Advertisement
Browse Subject Areas
?

Click through the PLOS taxonomy to find articles in your field.

For more information about PLOS Subject Areas, click here.

  • Loading metrics

The Distressed Brain: A Group Blind Source Separation Analysis on Tinnitus

  • Dirk De Ridder ,

    dirk.de.ridder@uza.be

    Affiliation Brai2n, TRI & Department of Neurosurgery, Antwerp University Hospital, Antwerp, Belgium

  • Sven Vanneste,

    Affiliation Brai2n, TRI & Department of Neurosurgery, Antwerp University Hospital, Antwerp, Belgium

  • Marco Congedo

    Affiliation Team ViBS (Vision and Brain Signal Processing), GIPSA-lab, National Center for Scientific Research, Grenoble University, Grenoble, France

The Distressed Brain: A Group Blind Source Separation Analysis on Tinnitus

  • Dirk De Ridder, 
  • Sven Vanneste, 
  • Marco Congedo
PLOS
x

Abstract

Background

Tinnitus, the perception of a sound without an external sound source, can lead to variable amounts of distress.

Methodology

In a group of tinnitus patients with variable amounts of tinnitus related distress, as measured by the Tinnitus Questionnaire (TQ), an electroencephalography (EEG) is performed, evaluating the patients' resting state electrical brain activity. This resting state electrical activity is compared with a control group and between patients with low (N = 30) and high distress (N = 25). The groups are homogeneous for tinnitus type, tinnitus duration or tinnitus laterality. A group blind source separation (BSS) analysis is performed using a large normative sample (N = 84), generating seven normative components to which high and low tinnitus patients are compared. A correlation analysis of the obtained normative components' relative power and distress is performed. Furthermore, the functional connectivity as reflected by lagged phase synchronization is analyzed between the brain areas defined by the components. Finally, a group BSS analysis on the Tinnitus group as a whole is performed.

Conclusions

Tinnitus can be characterized by at least four BSS components, two of which are posterior cingulate based, one based on the subgenual anterior cingulate and one based on the parahippocampus. Only the subgenual component correlates with distress. When performed on a normative sample, group BSS reveals that distress is characterized by two anterior cingulate based components. Spectral analysis of these components demonstrates that distress in tinnitus is related to alpha and beta changes in a network consisting of the subgenual anterior cingulate cortex extending to the pregenual and dorsal anterior cingulate cortex as well as the ventromedial prefrontal cortex/orbitofrontal cortex, insula, and parahippocampus. This network overlaps partially with brain areas implicated in distress in patients suffering from pain, functional somatic syndromes and posttraumatic stress disorder, and might therefore represent a specific distress network.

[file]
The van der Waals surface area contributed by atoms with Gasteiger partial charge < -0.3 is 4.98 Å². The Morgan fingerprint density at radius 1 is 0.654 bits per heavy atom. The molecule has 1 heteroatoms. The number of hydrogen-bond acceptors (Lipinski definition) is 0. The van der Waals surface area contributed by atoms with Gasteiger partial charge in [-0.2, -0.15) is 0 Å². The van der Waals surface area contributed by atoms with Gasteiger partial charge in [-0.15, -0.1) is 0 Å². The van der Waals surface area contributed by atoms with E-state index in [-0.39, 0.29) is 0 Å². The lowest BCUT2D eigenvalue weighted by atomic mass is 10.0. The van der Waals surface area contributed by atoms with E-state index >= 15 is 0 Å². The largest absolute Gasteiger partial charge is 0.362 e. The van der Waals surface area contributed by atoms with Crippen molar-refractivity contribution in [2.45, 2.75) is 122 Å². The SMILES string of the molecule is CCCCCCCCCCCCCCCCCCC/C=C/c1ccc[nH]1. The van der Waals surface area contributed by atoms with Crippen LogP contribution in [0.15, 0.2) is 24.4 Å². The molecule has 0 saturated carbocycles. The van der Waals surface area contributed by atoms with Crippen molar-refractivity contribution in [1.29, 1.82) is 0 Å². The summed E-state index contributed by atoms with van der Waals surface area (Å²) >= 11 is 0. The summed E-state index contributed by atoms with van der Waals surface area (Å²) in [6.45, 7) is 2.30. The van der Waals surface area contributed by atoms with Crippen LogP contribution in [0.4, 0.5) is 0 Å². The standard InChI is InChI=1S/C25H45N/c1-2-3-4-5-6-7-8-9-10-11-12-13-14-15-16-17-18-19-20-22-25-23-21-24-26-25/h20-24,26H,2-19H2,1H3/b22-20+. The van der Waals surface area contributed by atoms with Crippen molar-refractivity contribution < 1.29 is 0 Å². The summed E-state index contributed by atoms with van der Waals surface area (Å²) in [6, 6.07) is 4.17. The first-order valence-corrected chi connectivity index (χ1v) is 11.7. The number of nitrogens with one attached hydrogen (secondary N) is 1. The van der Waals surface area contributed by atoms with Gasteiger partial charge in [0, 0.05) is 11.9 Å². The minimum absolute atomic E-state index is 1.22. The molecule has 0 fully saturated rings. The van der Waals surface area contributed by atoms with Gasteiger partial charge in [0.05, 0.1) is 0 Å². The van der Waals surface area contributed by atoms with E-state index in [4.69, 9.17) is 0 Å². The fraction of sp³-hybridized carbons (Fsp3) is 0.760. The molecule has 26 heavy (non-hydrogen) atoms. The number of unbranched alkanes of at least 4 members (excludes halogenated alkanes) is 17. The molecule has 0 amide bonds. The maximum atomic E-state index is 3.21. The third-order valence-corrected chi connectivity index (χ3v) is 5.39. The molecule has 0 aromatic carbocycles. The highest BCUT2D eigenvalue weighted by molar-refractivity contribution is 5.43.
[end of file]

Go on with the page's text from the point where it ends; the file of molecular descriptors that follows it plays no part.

Introduction

At some point in life most people experience a sound in their ears or head although no external sound is present [1]. This has been related to listening to loud music[2], sudden sensorineural hearing loss[3], use of medication[4], trauma[5] or other causes. Typically, this sensation is reversible and subsides approximately between a few seconds to a few days. The early explorers of Africa titrated the dose of quinine to the reversible presence of a phantom sound, as was done for aspirin in the treatment for rheumathoid arthritis and gout[6]. This phantom sound is also called tinnitus. To date, no FDA approved pharmacological treatment exists for this auditory phantom phenomenon [7].

In an adult population 10 to 15% of the population perceives tinnitus chronically and about 6 to 25% of the affected people report interference with their daily living, as tinnitus can cause a considerable amount of distress, involving sleep deprivation[8], [9], depression[10], annoyance, cognitive problems[11], and work impairment [1], [9], [12], [13], [14].

Therefore, tinnitus is usually evaluated for both its intensity or loudness by tinnitus matching or VAS scores and for its annoyance or distress, using validated tinnitus questionnaires. One of the surprising findings in tinnitus research is that the perceived tinnitus intensity as determined by tinnitus matching correlates poorly with the associated distress [15][16], suggesting that separable networks might be involved in both aspects of tinnitus. This is clinically well known from the 1930's and 1940's when frontal lobotomies were performed for the treatment of tinnitus, resulting in unchanged tinnitus intensity but markedly decreased tinnitus annoyance [17], [18].